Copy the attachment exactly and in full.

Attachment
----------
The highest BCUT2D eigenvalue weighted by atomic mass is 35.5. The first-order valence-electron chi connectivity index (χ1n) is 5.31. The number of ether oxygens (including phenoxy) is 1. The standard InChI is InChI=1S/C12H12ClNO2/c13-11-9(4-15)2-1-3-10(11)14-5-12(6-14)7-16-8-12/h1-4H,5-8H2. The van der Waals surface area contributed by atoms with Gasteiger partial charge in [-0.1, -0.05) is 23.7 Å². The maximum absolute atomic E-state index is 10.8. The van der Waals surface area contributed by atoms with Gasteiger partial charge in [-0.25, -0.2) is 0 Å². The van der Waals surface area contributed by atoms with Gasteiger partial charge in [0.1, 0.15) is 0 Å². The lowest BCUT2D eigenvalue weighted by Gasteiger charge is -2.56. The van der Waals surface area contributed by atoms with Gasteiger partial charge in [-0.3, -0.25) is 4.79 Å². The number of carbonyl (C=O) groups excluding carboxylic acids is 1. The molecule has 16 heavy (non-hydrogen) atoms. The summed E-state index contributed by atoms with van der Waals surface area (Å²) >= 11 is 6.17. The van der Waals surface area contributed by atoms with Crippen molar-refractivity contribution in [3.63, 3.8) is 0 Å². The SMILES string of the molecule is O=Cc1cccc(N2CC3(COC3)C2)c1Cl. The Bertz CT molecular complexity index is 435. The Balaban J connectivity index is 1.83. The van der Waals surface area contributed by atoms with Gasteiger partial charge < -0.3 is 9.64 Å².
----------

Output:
The highest BCUT2D eigenvalue weighted by atomic mass is 35.5. The first-order valence-electron chi connectivity index (χ1n) is 5.31. The number of ether oxygens (including phenoxy) is 1. The standard InChI is InChI=1S/C12H12ClNO2/c13-11-9(4-15)2-1-3-10(11)14-5-12(6-14)7-16-8-12/h1-4H,5-8H2. The van der Waals surface area contributed by atoms with Gasteiger partial charge in [-0.1, -0.05) is 23.7 Å². The maximum absolute atomic E-state index is 10.8. The van der Waals surface area contributed by atoms with Gasteiger partial charge in [-0.25, -0.2) is 0 Å². The van der Waals surface area contributed by atoms with Gasteiger partial charge in [0.1, 0.15) is 0 Å². The lowest BCUT2D eigenvalue weighted by Gasteiger charge is -2.56. The van der Waals surface area contributed by atoms with Gasteiger partial charge in [-0.3, -0.25) is 4.79 Å². The number of carbonyl (C=O) groups excluding carboxylic acids is 1. The molecule has 16 heavy (non-hydrogen) atoms. The summed E-state index contributed by atoms with van der Waals surface area (Å²) >= 11 is 6.17. The van der Waals surface area contributed by atoms with Crippen molar-refractivity contribution in [3.63, 3.8) is 0 Å². The SMILES string of the molecule is O=Cc1cccc(N2CC3(COC3)C2)c1Cl. The Bertz CT molecular complexity index is 435. The Balaban J connectivity index is 1.83. The van der Waals surface area contributed by atoms with Gasteiger partial charge < -0.3 is 9.64 Å².